In difficult economic times, debt capitalisation may afford companies some room to improve their financial position. Currently, debt capitalisation by financially distressed borrowers may result in debt reductions for tax purposes. The National Treasury has proposed that certain transactions to settle debt by issuing shares should be excluded from the debt reduction rules. The proposals have a relatively narrow scope and are accompanied by potentially onerous anti-avoidance provisions.

In difficult economic times, such as those currently experienced in South Africa, one of the means used to provide financial assistance to struggling companies is to capitalise shareholder debts. The draft Taxation Laws Amendment Bill (draft TLAB) that was published on 19 July 2017 contains proposals to allow certain debt capitalisation arrangements to occur without resulting in a debt reduction. This article reviews the proposals.

Current legislation

If a taxpayer's debt is reduced this triggers a debt reduction for tax purposes. Such a reduction takes place when the amount by which a debt is reduced is less than the consideration applied by the person to reduce such debt. The consequences of a debt reduction include that:

  • a recoupment arises to the extent that the debt funded deductible expenditure
  • the base cost of an asset(s) funded with the debt is reduced
  • capital losses available to the taxpayer are reduced.

In the context of an extinguishment of debt by issuing shares, a debt reduction may arise if the value of the shares issued by the company (consideration) is less than the amount of the debt settled. This is often the case where the borrower is in financial distress. The above tax implications will add to the burden on the distressed company and could reduce the effectiveness of the assistance provided to it. SARS has issued a number of rulings involving set-off arrangements that would not trigger the debt reduction rules.


The National Treasury has proposed to introduce exceptions to the debt reduction rules that would in certain circumstances place the borrowing company in the same position that it would have been, had the debt been equity from the date that it was initially advanced.

It is proposed that the conversion of debt owed to a company that forms part of the same group of companies as the borrower into shares will not trigger a debt reduction. It does not cover the capitalisation of other debts, for example, debts owing by a joint venture to its shareholders or individual shareholders to companies.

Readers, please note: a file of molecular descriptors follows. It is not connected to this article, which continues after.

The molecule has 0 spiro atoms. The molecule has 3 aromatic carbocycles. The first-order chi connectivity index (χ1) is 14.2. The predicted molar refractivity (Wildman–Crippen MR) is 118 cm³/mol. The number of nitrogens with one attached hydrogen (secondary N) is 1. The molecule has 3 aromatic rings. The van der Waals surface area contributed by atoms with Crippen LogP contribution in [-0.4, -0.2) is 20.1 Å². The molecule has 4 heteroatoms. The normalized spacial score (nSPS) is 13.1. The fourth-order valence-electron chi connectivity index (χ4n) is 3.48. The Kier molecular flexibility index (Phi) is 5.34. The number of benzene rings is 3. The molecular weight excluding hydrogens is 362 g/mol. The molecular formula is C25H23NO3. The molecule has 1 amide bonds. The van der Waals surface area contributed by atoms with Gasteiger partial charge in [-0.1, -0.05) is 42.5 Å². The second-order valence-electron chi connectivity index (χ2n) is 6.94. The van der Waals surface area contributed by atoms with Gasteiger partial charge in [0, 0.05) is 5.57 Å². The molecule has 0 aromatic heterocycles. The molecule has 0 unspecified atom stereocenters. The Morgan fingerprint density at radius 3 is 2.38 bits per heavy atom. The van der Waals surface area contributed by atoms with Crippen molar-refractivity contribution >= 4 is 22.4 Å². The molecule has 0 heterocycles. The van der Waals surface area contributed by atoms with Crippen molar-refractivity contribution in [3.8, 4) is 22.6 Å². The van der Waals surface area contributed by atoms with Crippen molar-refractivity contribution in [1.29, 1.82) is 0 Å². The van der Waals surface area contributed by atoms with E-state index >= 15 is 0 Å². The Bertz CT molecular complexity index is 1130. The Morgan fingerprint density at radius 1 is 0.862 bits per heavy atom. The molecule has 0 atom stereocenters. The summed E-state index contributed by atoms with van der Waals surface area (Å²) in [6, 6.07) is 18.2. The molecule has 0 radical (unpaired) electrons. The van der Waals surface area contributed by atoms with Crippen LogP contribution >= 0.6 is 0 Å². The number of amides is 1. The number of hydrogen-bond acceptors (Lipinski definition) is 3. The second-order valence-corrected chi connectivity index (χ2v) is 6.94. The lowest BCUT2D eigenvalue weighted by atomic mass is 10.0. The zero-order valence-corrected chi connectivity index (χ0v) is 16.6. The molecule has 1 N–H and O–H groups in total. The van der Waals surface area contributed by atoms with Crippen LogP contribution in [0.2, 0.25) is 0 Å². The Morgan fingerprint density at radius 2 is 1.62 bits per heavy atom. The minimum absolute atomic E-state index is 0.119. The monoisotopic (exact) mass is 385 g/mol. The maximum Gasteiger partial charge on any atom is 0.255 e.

Had the debt been an equity investment by the lender from the start, no interest would have accrued on this investment. The proposal therefore contains a further element that attempts to recoup the effect of all interest deducted in respect of the capitalised debt prior to its capitalisation.

The proposal is also accompanied by an antiavoidance provision to avoid other debt reductions from being artificially structured as debt capitalisations. A requirement that the companies involved must remain part of the same group of companies for 5 years of assessment after the year in which the capitalisation took place is proposed. It is submitted that this provision may impact on the ability of the distressed company to raise funding during the period following a debt capitalisation, as any issuing of further shares could result in the group of companies relationship no longer existing.

In conclusion

The draft TLAB was open for comments until recently. The content of the final amendment may differ from this proposal. Taxpayers and advisors who are involved with companies contemplating debt capitalisation should keep a close eye on the developments over the next few months.

Pieter van der Zwan, the author of this article, presents a monthly tax webinar with 2020 South Africa and the IAC.
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The content of this article is intended to provide a general guide to the subject matter. Specialist advice should be sought about your specific circumstances.